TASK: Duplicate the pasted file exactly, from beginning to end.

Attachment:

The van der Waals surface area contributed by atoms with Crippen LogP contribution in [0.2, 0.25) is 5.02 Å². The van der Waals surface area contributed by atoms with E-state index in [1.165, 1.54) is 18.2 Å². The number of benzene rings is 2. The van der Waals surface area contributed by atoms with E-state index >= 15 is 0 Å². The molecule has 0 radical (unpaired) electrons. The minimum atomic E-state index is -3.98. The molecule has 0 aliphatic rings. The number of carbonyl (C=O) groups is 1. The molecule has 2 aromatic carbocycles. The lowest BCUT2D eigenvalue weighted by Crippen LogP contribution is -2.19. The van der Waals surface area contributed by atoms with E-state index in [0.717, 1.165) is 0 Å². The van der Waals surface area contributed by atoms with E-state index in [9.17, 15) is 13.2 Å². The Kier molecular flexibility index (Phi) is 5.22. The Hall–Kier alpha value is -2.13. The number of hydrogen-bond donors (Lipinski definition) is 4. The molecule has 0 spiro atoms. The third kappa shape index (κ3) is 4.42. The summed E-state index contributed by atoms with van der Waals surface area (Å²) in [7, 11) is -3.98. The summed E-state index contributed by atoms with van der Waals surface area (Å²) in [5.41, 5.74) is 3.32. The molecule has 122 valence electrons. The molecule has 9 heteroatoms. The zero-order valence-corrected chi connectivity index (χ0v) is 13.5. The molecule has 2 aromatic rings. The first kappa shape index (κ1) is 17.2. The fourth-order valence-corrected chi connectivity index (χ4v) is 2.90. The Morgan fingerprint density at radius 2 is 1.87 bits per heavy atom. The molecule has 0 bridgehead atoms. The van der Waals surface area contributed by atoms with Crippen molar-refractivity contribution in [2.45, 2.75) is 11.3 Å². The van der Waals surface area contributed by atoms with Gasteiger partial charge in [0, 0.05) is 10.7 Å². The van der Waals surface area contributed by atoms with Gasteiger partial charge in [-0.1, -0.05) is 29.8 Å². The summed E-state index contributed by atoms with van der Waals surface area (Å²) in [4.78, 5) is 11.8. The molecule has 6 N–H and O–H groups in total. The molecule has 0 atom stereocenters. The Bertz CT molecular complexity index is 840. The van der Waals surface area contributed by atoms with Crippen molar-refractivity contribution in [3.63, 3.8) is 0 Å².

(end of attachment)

The van der Waals surface area contributed by atoms with Crippen LogP contribution in [0.2, 0.25) is 5.02 Å². The van der Waals surface area contributed by atoms with E-state index in [1.165, 1.54) is 18.2 Å². The number of benzene rings is 2. The van der Waals surface area contributed by atoms with E-state index >= 15 is 0 Å². The molecule has 0 radical (unpaired) electrons. The minimum atomic E-state index is -3.98. The molecule has 0 aliphatic rings. The number of carbonyl (C=O) groups is 1. The molecule has 2 aromatic carbocycles. The lowest BCUT2D eigenvalue weighted by Crippen LogP contribution is -2.19. The van der Waals surface area contributed by atoms with E-state index in [0.717, 1.165) is 0 Å². The van der Waals surface area contributed by atoms with E-state index in [9.17, 15) is 13.2 Å². The Kier molecular flexibility index (Phi) is 5.22. The Hall–Kier alpha value is -2.13. The number of hydrogen-bond donors (Lipinski definition) is 4. The molecule has 0 spiro atoms. The third kappa shape index (κ3) is 4.42. The summed E-state index contributed by atoms with van der Waals surface area (Å²) in [7, 11) is -3.98. The summed E-state index contributed by atoms with van der Waals surface area (Å²) in [5.41, 5.74) is 3.32. The molecule has 122 valence electrons. The molecule has 9 heteroatoms. The zero-order valence-corrected chi connectivity index (χ0v) is 13.5. The molecule has 2 aromatic rings. The first kappa shape index (κ1) is 17.2. The fourth-order valence-corrected chi connectivity index (χ4v) is 2.90. The Morgan fingerprint density at radius 2 is 1.87 bits per heavy atom. The molecule has 0 bridgehead atoms. The van der Waals surface area contributed by atoms with Crippen molar-refractivity contribution in [2.45, 2.75) is 11.3 Å². The van der Waals surface area contributed by atoms with Gasteiger partial charge in [0, 0.05) is 10.7 Å². The van der Waals surface area contributed by atoms with Gasteiger partial charge in [-0.1, -0.05) is 29.8 Å². The summed E-state index contributed by atoms with van der Waals surface area (Å²) in [4.78, 5) is 11.8. The molecule has 6 N–H and O–H groups in total. The molecule has 0 atom stereocenters. The Bertz CT molecular complexity index is 840. The van der Waals surface area contributed by atoms with Crippen molar-refractivity contribution in [3.63, 3.8) is 0 Å².